There’s no sponsorship required to become a CREM member. Any Monaco resident over age 18 can apply, noting a joining fee of €1200/individual or €1600 for a couple (€625 and €900 annual renewal respectively). Corporate membership joining fees range from €2500 to €15,000 (annual subscription from €1,400 to €8,000) and are available to any company or association registered with the Direction de l'Expansion Economique (Economic Expansion Office).
With typical CREM flare for the unique and unprecedented, this year’s exclusive sixth anniversary party on June 2 welcomed 300 guests to Monacair’s tarmac, where despite unfriendly weather, Jeeper champagne was flowin’ in the wind as members were entertained by stilt walkers, invited to check out Aston Martins and treated to a fashion show of the new collection by Monaco-based designer and CREM partner Isabell Kristensen.
As one CREM member on hand to celebrate said, “I’ve learned what Monaco has to offer culturally and economically, which, without CREM, would have taken years.”
PHOTO: L-R: Gilbert Schweitzer, Director Monacair, CREM Director Marilyne Pierre, CREM Honorary President HSH Prince Albert, CREM President Louisette Levy-Soussan Azzoaglio and Bruno Lassagne, Director of Civil Aviation Ed Wright Images
Searching for tight lines in a Tale of Two Cities
It was the best of sunrises. It was the worst of hangovers. My fishing trip had been postponed twice due to high winds so the expedition had fallen finally on the morrow of my birthday celebrations. Arriving at Port Hercule for 7am, my partner and I stepped gingerly aboard the fishing boat feeling a little green around the gills. Rugged fisherman Eric Rinaldi gave us his forearm to avoid a fishy handshake.
The Rinaldis mean to fishing in Monaco what the Rosbergs mean to motorsports. With fishing roots in the principality for over a century, the family moved from Ventimiglia to Monaco after WWI. Having fished since the age of 16 with his father André (who passed away five years ago), Eric is the fourth generation of the Rinaldi fishing clan. You could say that fishing is in his DNA.
As Eric prepared for us to depart, I looked around the deck with its suspended white buoys and black plastic barrels brimming with ice and bright red nets. He had been up since 4am laying out fishing nets and hosing down the deck readying for our arrival. The principality was still asleep as our tub chugged out of the port past the super yachts glinting like white whales in the red sunrays. I gazed sleepily at this tale of two cities: timeworn reality juxtaposed against a jet-setting dream world.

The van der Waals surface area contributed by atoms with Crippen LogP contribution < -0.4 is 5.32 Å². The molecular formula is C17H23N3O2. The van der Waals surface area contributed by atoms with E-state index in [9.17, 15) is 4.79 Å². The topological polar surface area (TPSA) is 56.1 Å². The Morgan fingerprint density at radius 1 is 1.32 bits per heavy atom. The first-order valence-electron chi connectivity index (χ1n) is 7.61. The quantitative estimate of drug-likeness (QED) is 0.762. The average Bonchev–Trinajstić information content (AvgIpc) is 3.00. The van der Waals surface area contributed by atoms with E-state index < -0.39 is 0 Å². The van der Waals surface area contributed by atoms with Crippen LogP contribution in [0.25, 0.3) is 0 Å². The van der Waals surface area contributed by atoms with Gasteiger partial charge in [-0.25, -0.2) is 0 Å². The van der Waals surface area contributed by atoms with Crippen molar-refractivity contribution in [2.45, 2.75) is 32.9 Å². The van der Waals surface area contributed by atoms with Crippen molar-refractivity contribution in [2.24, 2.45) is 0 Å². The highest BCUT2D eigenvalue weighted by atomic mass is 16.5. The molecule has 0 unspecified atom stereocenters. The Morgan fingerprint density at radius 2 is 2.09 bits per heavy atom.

Inside the cabin, I found Eric surrounded by computer screens and an inter-fishermen radio communication network. One monitor showed a colour-coded marine map detecting water depth and fish presence, while another displayed dozens of geo-references marking his buoys up to 70 kilometres from the shore.
“In summertime, I fish daily when fish stocks are fullest,” Eric told me. “I fish between Corsica and the Continent to catch swordfish.” Other regular catches include red mullet, scorpion fish, langoustines (Dublin bay prawns) and pelamyde (Aristotle’s tuna).
Half an hour later, we reached a line of buoys marking where Eric had laid out his 25-metre fishing net earlier that morning. A system of pulleys drew in the net slowly. The first five catches weren’t fish, but sea cucumbers. Asian diners might wolf down these leathery creatures, but they’re a tough sell for European taste buds.
“The more you touch them, the harder they become,” he laughed handing me a phallic echinoderm that proceeded to squirt a jet of water in my direction (apparently part of their defence mechanism) before I threw it back into the sea.
Back on deck, I noticed transparent globules pooling onto the floor from the netting. Jellyfish had got caught up in the net as they sometimes did at this time of year. Just then, the radio crackled into life as another fisherman asked Eric how he was doing.
“C’est la carnasse de méduses” (“It’s jellyfish carnage”), Eric radioed his colleague. “I won’t catch much fish today.”
Five minutes later, the fishing net finally offered up a foot-long pelamyde. More of these silvery white fish followed. Eric untangled each fish carefully from the net before placing it under ice in a bucket.
While these fresh fish looked splendid, I reflected that the days were long gone when May brought thousands-strong shoals of sardines and anchovies to the Riviera coastline. Decades of overexploitation, pollution and deoxygenation have depleted our seas of fish. If overfishing doesn’t decrease, it is predicted that commercial fish stocks will collapse by 2050.
Prince Albert is keen to promote more sustainable fishing methods so dragnet fishing is banned off Monaco shores.
With his fish safely stored under ice and the fishing nets stowed away, we set back on our homeward journey. Eric rummaged inside his cabin before handing me a shiny stone of St Lucy (the saint famed for her mythically beautiful eyes) as a gift: “I thought of you when I found this,” he said to me and then turned to my partner. “It will bring you both good luck.”
Tucking into red mullet over lunch that same day, I mused that Eric deserves good luck, too. A century ago, there were 10 fishing families in Monaco. Now there is only one. Eric Rinaldi is as endangered a species as some of his splendid fish.
U Luvassu Poissonnerie